Risk Assessments in Convenience Stores

MyTPG Blog
Published: 01/6/21 5:00 AM

Title image for Risk Insights-Risk Assessments in Convenience Stores showing a woman with a face mask in a convenience store.

Risk Assessments in Convenience Stores

This article was published on: 01/6/21 5:00 AM

Risk assessments in convenience stores can help you prevent accidents, improve overall safety performance and, ultimately, save money. As an employer, it is important to carry out risk assessments for all work-related tasks your employees complete. In addition, you should also undertake risk assessments to ensure you have identified and minimized your business’ specific risks. Simply using generic convenience store risk assessments will not suffice, since these will not identify many risks particular to your business.

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This Risk Insights is not intended to be exhaustive nor should any discussion or opinions be construed as legal advice. Readers should contact legal counsel or an insurance professional for appropriate advice.

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Risk assessments in convenience stores are simple—just walk around all areas of your store, noting what might cause harm. Talk to your employees about their health and safety concerns. Study your store’s accident log to see if there are any recurring accidents or near misses.

With this information, you can build a risk management program that controls your store’s risks, from the minor hazards affecting only a few people to the big ones affecting everybody.

Common Convenience Store Risks

Although the risks plaguing convenience stores can vary due to many factors, almost all convenience stores will experience these common hazards.

Slips and Trips

Any business with a physical location must contend with slips and trips. Spills, stock left on the floor, uneven surfaces and doorways wet with rain could all cause someone to slip or trip. Convenience stores that sell gas face a considerable slip and trip hazard in the form of spilled gas or oil in parking lots.

To lower your risk of slips and trips, keep your store’s floors in good condition—never let a spill linger on the floor. When cleaning up a spill, require that employees use “wet floor” warning signs. In wet weather, always place a door mat at the entrance to encourage good housekeeping. You may need to revise stocking procedures to make sure employees do not place boxes in the aisles that could inadvertently trip someone.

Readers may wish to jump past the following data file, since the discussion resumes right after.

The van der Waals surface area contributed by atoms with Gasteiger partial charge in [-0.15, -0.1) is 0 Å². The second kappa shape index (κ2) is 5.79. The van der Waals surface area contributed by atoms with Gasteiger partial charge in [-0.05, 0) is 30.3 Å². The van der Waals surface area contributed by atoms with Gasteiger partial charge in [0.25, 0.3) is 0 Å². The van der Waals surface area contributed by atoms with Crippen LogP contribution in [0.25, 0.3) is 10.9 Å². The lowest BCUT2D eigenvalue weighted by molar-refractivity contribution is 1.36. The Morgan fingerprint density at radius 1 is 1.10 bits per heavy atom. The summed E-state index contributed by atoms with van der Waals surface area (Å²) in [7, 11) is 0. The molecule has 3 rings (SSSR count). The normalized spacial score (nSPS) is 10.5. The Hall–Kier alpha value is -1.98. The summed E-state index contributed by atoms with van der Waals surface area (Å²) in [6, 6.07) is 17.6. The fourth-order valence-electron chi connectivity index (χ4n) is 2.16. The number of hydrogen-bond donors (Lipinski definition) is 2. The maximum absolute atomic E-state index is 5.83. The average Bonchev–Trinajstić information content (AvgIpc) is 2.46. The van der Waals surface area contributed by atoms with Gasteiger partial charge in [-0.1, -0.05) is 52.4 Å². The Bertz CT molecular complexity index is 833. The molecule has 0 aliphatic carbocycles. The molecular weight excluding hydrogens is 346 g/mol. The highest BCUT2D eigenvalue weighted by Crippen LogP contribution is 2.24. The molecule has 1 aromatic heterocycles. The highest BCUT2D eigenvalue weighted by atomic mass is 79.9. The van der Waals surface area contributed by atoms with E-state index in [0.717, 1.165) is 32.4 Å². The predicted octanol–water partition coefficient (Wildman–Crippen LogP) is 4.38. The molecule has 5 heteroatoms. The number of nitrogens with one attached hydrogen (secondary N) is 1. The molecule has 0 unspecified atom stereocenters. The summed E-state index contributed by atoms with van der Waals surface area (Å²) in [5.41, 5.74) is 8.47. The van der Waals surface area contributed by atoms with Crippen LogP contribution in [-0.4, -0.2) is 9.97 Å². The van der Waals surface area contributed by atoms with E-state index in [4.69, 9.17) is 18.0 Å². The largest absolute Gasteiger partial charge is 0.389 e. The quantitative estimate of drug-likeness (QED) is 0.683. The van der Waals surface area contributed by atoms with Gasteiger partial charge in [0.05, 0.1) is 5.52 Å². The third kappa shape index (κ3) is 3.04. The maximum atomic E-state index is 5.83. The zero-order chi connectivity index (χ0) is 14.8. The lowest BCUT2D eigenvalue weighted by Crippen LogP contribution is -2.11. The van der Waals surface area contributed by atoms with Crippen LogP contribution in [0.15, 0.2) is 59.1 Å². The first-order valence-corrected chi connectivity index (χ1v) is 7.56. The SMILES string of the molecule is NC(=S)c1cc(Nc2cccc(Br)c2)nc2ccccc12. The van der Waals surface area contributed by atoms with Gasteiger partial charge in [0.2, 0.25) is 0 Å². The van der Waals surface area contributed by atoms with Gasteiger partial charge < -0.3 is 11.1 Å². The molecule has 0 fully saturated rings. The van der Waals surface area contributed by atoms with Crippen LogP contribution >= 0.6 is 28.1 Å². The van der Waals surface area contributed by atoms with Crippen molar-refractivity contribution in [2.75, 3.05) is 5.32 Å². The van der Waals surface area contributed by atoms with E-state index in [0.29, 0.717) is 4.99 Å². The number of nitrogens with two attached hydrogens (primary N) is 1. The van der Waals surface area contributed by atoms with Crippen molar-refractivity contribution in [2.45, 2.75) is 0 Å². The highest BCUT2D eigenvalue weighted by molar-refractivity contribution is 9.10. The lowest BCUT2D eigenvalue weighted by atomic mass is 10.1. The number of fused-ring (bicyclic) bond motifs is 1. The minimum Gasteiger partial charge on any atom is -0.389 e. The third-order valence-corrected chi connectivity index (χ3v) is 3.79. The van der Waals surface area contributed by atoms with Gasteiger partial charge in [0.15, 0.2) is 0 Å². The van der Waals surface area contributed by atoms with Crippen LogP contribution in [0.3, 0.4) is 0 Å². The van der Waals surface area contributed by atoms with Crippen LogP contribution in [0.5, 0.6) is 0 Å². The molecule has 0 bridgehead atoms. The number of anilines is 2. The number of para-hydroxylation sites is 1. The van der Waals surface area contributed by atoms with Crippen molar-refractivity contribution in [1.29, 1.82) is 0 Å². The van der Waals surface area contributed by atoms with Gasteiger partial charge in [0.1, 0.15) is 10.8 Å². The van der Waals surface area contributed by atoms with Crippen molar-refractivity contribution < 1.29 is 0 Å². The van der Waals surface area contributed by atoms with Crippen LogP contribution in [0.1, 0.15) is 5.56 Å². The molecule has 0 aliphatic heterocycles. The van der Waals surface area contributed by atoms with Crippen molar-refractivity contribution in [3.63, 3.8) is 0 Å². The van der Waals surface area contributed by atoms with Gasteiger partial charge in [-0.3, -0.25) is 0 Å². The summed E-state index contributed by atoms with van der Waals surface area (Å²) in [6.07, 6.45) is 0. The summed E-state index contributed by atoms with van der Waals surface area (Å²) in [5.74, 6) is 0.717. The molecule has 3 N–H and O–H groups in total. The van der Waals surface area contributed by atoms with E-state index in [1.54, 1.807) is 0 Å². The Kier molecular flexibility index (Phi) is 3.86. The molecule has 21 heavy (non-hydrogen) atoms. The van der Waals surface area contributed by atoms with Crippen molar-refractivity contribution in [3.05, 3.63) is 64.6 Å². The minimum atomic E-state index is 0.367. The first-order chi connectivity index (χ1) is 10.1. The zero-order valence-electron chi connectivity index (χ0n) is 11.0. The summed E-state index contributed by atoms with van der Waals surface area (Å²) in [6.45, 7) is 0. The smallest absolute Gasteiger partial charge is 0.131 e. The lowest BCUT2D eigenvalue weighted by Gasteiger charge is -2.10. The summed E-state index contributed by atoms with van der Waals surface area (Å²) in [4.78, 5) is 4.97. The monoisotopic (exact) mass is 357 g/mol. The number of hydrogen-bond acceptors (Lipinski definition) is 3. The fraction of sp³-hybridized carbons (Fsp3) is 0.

Most convenience stores deal with the same general types of risks. Use this overview as a foundation for your store’s risk management program.

Handling and Moving Stock

Although it may not seem like a dangerous risk, handling and moving stock can cause serious back injuries for employees who routinely lift large, bulky objects such as newspaper deliveries.

Train your employees in proper lifting techniques that take pressure off their backs. When loads are too large or heavy, instruct your employees to use a trolley. Also, devise a system for storing heavy or large loads at an accessible, appropriate height. Storing heavy goods on high shelves is dangerous and should be avoided.

Robbery and Violence

Risk assessments in convenience stores is important because convenience stores are especially susceptible to robbery and violence due to a number of factors, including the high number of customers, the large amount of cash and the ability to exit and enter quickly.

Consider installing security cameras, alarms and other security measures to deter violence and robberies. Train staff in handling tense situations with customers or robbers, and establish an emergency procedure for everyone to follow in the event of a robbery or violence.

Working at Height

Climbing ladders to place stock on high shelves, and any other work tasks that involve working at height, can lead to bruising, fractures and back injuries.

It is your responsibility to lower risks of working at height by providing suitable equipment and education on how to use that equipment properly. Store frequently used items in an accessible area—working at height should be avoided at all costs.


Without safe procedures for managing vehicle deliveries, staff or members of the public may suffer severe or even fatal injuries if struck by a vehicle.

Establish systems to avoid transport-related injuries, such as designating a certain time of day for deliveries that does not coincide with your store’s busier periods. Separate the areas where vehicles unload from where pedestrians walk—foot traffic and vehicle traffic should not share the same space, if possible. Instruct your employees in proper unloading procedures, such as not jumping off delivery vehicles or walking backwards.

Contact With Cleaning Chemicals

Cleaning is essential, especially in convenience stores that see a lot of foot traffic every day. But when your employees use cleaning chemicals, they risk skin irritation or eye damage. Even the vapors from chemicals such as bleach are dangerous.

Every employee should be trained how to properly use and store hazardous chemicals. Encourage employees to use protective gloves and take other precautions to lessen their chance of exposure.

Electrical Equipment and Installation

The threat of electrical shock from faulty equipment or a botched installation can happen anywhere at any time.

When conducting your risk assessments, look for any defective electrical equipment. Show your employees where the fuse box is located and how to turn off the electricity in an emergency.

Tailored Insurance Is Best

These risks are just a small sample of what your store faces. With comprehensive commercial insurance and thorough risk management guidance from TPG Insurance Services, your store can continue offering essential products to your customers while safeguarding your employees’ health.

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